Feeding – Cleaning Trade-Off: Manta Ray “Decision-Making” as a Conservation Tool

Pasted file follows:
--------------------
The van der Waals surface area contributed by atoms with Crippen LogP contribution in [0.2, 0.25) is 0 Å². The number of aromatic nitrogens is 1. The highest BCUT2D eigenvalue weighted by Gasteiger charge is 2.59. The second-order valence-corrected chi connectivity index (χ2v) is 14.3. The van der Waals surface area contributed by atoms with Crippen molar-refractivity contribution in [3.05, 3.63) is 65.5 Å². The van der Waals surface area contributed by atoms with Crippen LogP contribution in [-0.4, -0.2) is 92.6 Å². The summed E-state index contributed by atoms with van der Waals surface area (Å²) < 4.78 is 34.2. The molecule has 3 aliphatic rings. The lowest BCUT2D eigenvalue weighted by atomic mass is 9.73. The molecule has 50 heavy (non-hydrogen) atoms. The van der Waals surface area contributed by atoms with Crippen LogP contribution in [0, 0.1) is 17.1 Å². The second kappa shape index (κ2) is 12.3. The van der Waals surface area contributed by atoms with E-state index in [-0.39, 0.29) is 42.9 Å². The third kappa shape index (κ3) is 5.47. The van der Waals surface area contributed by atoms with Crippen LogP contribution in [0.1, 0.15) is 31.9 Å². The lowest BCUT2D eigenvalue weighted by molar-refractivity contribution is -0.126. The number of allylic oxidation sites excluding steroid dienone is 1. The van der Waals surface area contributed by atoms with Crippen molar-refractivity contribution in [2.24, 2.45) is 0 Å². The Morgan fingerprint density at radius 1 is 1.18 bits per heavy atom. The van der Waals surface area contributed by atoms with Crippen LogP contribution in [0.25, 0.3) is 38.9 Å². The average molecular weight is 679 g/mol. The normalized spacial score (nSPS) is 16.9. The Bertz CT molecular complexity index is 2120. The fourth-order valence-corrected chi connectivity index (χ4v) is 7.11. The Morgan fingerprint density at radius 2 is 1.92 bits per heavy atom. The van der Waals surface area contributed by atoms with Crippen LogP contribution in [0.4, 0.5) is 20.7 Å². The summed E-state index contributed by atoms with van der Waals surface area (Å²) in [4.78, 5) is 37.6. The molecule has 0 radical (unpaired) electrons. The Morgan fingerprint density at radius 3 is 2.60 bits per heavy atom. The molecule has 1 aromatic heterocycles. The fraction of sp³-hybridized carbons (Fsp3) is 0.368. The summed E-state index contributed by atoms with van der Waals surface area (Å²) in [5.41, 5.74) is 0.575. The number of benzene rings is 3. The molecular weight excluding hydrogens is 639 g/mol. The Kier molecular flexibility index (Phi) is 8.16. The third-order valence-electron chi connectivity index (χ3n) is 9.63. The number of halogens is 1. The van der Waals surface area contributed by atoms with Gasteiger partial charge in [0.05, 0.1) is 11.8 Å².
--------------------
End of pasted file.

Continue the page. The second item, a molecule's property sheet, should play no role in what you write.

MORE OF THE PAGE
Identifying critical aggregation sites and behavioral patterns of imperiled species contributes to filling knowledge gaps essential for their conservation. Manta rays present a prominent example of such species, the populations of which are declining globally due to directed fishery, by-catch, and other anthropogenic stressors. Our goal was to explore manta ray aggregation sites in the Philippines in order to determine the factors governing the mantas’ visits – a knowledge gap essential to understand manta ecology, facilitate ecosystem-based fishery management, and promote sustainable manta-based ecotourism. Diving surveys, environmental conditions assessment, and autonomous cameras were employed to study manta behavior and visit patterns to a cleaning station cluster on a commonly fished seamount, visited by both Mobula birostris and Mobula alfredi. Our findings reveal several environmental conditions (e.g., sea state, moon illumination, and flow) that serve as predictors of manta presence/absence at the site. We suggest that these conditions affect both the behavior of the manta’s food (i.e., the spatial distribution of plankton) and the cleaning effectiveness of the cleaner wrasse, which consequently influence manta activity. The findings suggest a trade-off between cleaning and foraging: i.e., mantas tend to visit the cleaning stations when environmental conditions are less favorable for foraging but suitable for effective cleaning; while being absent from the cleaning stations when environmental conditions form plankton aggregations, ideal for efficient feeding. This study sheds light on manta behavior and habitat use on dynamic, small spatio-temporal scales (i.e., hundreds of meters to a few kilometers, hours to days). The acquired data may be applied in the planning of marine protected areas and in fishery management (e.g., to reduce the chances of manta bycatch by limiting fishing activities to periods of manta absence) as well as contribute to enhancing sustainable exploitation, such as ecotourism, by increasing the chances of diving encounters with manta rays.